In this case. The map below shows the output of a recently completed exercise. help to quickly pinpoint the organization’s priorities. given that the highly probable dropping/restructuring of Medicare and other reimbursements could significantly slow or derail the organization’s ability to complete some of its most important initiatives. Perhaps not surprisingly. Catastrophic 9 Sample key risks prioritized for the hospital industry from a typical exercise Risk-ranking matrix Risk map Rank Risk name Major 7 1 2 Impact Moderate 5 3 7 6 5 8 4 10 9 12 Minor 3 11 Insignificant 1 13 1 Rare 2 Unlikely 3 Possible 4 Likely 1 Uncertainty of the level and timing of reductions in reimbursements 2 Inability to extend services to a new model 3 Changing compensation will alienate MDs/MLPs 4 Inability to compete with other industries for talent 5 Inability to respond to new forms of competition 6 Doctor and/or nurse recruiting/retention 7 Compliance with governmental billing regulations 8 Inability to effectively engage patients 9 Our workforce is resistant to change 10 Impact of trend toward value-based compensation models 11 Information privacy and cyber-security 12 Aging workforce 13 Clinical risk 5 Almost certain Likelihood towerswatson. hospitals could find themselves struggling to successfully implement changes critical to their growth plans.Identifying and Prioritizing Key Hospital Risks Towers Watson uses an interactive process to help a hospital’s leadership team identify and rank a broad range of workforceand non-workforce-related risks. while virtually a certainty in occurrence. prove unwilling or unable to adapt and exert a disproportionate influence on their peers. The results of the exercise. They then evaluated each risk in terms of its potential impact on the organization (vertical axis) and the likelihood of occurrence (horizontal axis). by contrast. plotted on the map’s color zones. particularly those critical to implementing new care models. has a far less pervasive impact. in part because it is expected. the top risk here is financial. Clinical risk. Perhaps most interesting is the placement of workforce change resistance — a risk traditionally downplayed by senior executives across all industries. But if employees. budgeted for and chiefly mitigated through significant clinical risk management programs and Strategic Risk Management for the Hospital Industry in Transition 3 . the leadership team began by brainstorming all the risks most relevant to the organization — both existing and emerging.

what benefits are achieved by each possible action? Here is where the importance of risk modeling becomes clear. When a business has invested in risk measurement — and has built a consistent. mitigation strategies are within management’s control (in contrast to most regulatory or financial risks) and. depend on their active involvement and outreach to employees. most recently. As a 4. selfinsurance or captives. to nontraditional solutions for newer workforce-related risks (such as physician recruiting or retention programs. Regular updates to management and all risk stakeholders will help explain the organization’s risk profile on a riskby-risk basis.2. This level of consistent communication reveals the full scope of the HSRM work and the impact of its benefits. many tend to do it retrospectively — relying on historical data or patterns — rather than looking forward. developing solutions to minimize internal change resistance could provide the most immediate return for two reasons. While organizations measure risk all the time.” a hospital’s already-thin operating margins. Modeling helps define the full range of impact — all the potential outcomes — of any risk. mitigate. timely reporting to ensure management can make decisions that add value for the long term. you can test alternative strategies and conduct real cost/benefit analyses to guide decisions. This starts with monitoring the efforts and implementing a reporting framework to communicate results. Strategic Risk Management for the Hospital Industry in Transition 4 . making sure to achieve a significant return on HSRM spending. it becomes easier to choose the best strategies that will reduce risk to acceptable levels. Develop priorities for implementation. One. controls. timely reporting to ensure management can make decisions that add value for the long term. tools and capabilities. analyzing correlations and interrelationships among the risks. early and focused intervention to help employees participate in developing and adapting to new processes and work arrangements can not only minimize disengagement and disruption. Conduct a gap analysis. Two. Implementation. retain or transfer risk. and develop recommendations. In the example shown in the sidebar on page 3. 3. which run the gamut from traditional approaches like insurance. and then develop recommendations to close those gaps. allowing executives to test-drive the process and see tangible results. workforce involvement in rapid process improvement initiatives or patient engagement initiatives). This is a critical stage in the process because it demands a look ahead rather than a look backward. This can be the basis for a risk survey and/or a risk assessment workshop that brings the conceptual framework built in the prior steps into the real world of the organization’s daily operations. tail liabilities for physicians now on staff and. The question is. Modeling gives management a shared language within which to frame a view of the future and consider which mitigation actions will yield the greatest return on investment. employee medical stop loss. processes. Key risk indicators should be reviewed as often as possible and acted on in a timely manner. this involves a review with management of key risk mitigation strategies. quantitative framework for evaluating risk — the potential effectiveness of solutions is readily apparent. across business functions. including network liability. towerswatson. in fact. With a clear understanding of the current situation and the probable severity of various risks. Whether your organization plans to avoid. With the risk management planning foundation firmly in place. One interesting trend right now is expanding the coverage traditionally handled through health care captives. but can actually improve the final outcomes for both the organization and its workforce. By using the right models and metrics. to illuminate their path through the organization and illustrate where risk mitigation could deliver the highest return on investment. Captives are an established and efficient risk financing vehicle that have traditionally been used for the significant medical malpractice and workers compensation liabilities that can erode “The final element in HSRM is consistent monitoring and accurate. we work with your team to identify gaps in organizational structure. The final element in HSRM is consistent monitoring and accurate. implementation often begins with the development of a hierarchy for talking about risks internally. The control and flexibility they offer — including the potential to recapture surplus funds — is making them an attractive option for other coverages. it will face consequences. Typically.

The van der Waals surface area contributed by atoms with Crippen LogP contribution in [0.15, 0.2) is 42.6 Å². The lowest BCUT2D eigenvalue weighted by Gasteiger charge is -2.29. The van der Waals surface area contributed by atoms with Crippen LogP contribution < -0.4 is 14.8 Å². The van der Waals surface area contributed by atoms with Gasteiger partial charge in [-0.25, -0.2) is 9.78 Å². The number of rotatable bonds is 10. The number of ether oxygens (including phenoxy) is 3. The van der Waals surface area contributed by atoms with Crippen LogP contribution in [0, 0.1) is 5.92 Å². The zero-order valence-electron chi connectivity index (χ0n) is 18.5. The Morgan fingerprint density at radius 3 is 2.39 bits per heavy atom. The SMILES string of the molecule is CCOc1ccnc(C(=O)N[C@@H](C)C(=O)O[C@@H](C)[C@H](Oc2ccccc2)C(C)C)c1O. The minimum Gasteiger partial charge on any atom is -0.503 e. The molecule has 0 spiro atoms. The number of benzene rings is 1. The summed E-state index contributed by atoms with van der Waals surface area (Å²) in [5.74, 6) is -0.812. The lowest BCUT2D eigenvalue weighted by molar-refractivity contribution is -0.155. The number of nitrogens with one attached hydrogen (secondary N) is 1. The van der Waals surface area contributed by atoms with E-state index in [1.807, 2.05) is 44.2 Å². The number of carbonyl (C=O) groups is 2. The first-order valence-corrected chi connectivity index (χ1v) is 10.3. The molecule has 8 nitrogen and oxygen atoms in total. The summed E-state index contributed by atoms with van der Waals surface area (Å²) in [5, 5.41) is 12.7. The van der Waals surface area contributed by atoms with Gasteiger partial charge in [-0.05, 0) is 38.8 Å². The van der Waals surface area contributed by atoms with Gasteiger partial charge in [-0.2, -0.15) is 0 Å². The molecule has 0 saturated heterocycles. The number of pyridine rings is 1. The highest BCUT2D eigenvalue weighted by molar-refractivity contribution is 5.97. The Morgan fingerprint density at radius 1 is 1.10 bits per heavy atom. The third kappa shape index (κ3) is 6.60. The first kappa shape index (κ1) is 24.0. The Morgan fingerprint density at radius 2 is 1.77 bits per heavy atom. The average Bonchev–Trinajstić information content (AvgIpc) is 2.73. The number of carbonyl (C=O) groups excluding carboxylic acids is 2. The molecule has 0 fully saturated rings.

TW-NA-2012-25374 towerswatson. deploy strong change management disciplines to optimize workforce involvement and acceptance. About Towers Watson’s Health Care Professional Liability Practice • Best-in-class human resource and risk consulting organization. Yet all key stakeholders need a common understanding of risk management objectives and a shared view of their importance. reliable and provided on a regular. and position risk management as an integral part of its corporate culture. with the breadth of workforce and risk assessment experience to tackle the unique challenges facing the hospital industry • The leading independent actuarial. Where . rather than creating more bureaucracy or overburdening leadership with decisions and tasks that can be handled by the rest of the team. • Create an efficient organizational structure with clear roles and responsibilities for everyone on the team. risk objectives and management style. with more than 25 years of experience • Relationships with 600 professional liability clients and more than 200 health care captives • Consultants to the majority of the top 100 health systems in the U. established basis. • Put a transparent. • Develop and implement those tools and templates needed to efficiently standardize and sustain the risk management process. Leverage existing functions and teams. risk management and insurance consultancy for health care professional liability and alternative risk Or visit towerswatson. repeatable process in place.gooch@towerswatson. including sponsorship of the World Captive Forum Conference For more information Contact: About Towers Watson Towers Watson is a leading global professional services company that helps organizations improve performance through effective people. All rights reserved. and establish a process for monitoring risk metrics to make sure information is relevant. One Size Does Not Fit All Every hospital begins its risk management journey in a different place and needs its own road map. To succeed. Off-the-shelf solutions don’t take into consideration differences in culture. and risk and capital management.Critical Success Factors for Effective Strategic Risk Management • Align your strategy with the risks most relevant to your ability to achieve your near. • Determine appropriate risk metrics and meaningful reporting formats. talent management. risk and financial management. an organization needs to overcome the obstacles to risk management that have traditionally prevented it from addressing risks in the past. conferences and thought leadership for the captive insurance Corey Gooch +1 312 201 5572 corey. make use of existing processes to ensure minimal disruption. And to help win over any key influencers — such as highly respected doctor and nurse leaders who might still be resisting the idea of risk management — it is important to achieve some quick wins from the implementation process to demonstrate its value and establish momentum.bohn@towerswatson. emphasizing practicality and cost/benefit optimization. and provide clear direction and well-defined deliverables.and long-term strategic objectives. and Physician Insurers Association of America companies • Central source for developments on captives and other alternative risk financing vehicles • Contributor to research. It needs to build or expand on existing programs.S. With 14. organization. Where new approaches are needed. Copyright © 2012 Towers Watson. we offer solutions in the areas of employee benefits. Christopher “Kip” Bohn +1 312 201 4689 christopher.000 associates around the world.